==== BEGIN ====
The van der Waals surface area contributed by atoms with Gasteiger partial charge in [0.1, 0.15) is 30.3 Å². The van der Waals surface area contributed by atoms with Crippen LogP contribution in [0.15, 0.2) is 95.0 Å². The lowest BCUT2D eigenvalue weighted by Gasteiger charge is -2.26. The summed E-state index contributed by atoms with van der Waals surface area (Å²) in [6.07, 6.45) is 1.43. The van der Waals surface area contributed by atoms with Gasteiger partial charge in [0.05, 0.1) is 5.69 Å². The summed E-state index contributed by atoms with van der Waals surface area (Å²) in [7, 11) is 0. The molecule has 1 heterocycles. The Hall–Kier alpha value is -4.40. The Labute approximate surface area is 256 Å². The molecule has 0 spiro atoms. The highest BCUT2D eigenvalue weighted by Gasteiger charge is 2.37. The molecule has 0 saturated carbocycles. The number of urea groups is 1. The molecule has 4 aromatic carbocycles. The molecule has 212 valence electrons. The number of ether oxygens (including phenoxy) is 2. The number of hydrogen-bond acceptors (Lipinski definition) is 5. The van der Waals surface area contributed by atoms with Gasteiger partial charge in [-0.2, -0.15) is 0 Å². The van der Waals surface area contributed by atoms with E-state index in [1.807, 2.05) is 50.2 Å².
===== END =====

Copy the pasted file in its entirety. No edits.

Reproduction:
The van der Waals surface area contributed by atoms with Gasteiger partial charge in [0.1, 0.15) is 30.3 Å². The van der Waals surface area contributed by atoms with Crippen LogP contribution in [0.15, 0.2) is 95.0 Å². The lowest BCUT2D eigenvalue weighted by Gasteiger charge is -2.26. The summed E-state index contributed by atoms with van der Waals surface area (Å²) in [6.07, 6.45) is 1.43. The van der Waals surface area contributed by atoms with Gasteiger partial charge in [0.05, 0.1) is 5.69 Å². The summed E-state index contributed by atoms with van der Waals surface area (Å²) in [7, 11) is 0. The molecule has 1 heterocycles. The Hall–Kier alpha value is -4.40. The Labute approximate surface area is 256 Å². The molecule has 0 spiro atoms. The highest BCUT2D eigenvalue weighted by Gasteiger charge is 2.37. The molecule has 0 saturated carbocycles. The number of urea groups is 1. The molecule has 4 aromatic carbocycles. The molecule has 212 valence electrons. The number of ether oxygens (including phenoxy) is 2. The number of hydrogen-bond acceptors (Lipinski definition) is 5. The van der Waals surface area contributed by atoms with Gasteiger partial charge in [-0.2, -0.15) is 0 Å². The van der Waals surface area contributed by atoms with E-state index in [1.807, 2.05) is 50.2 Å².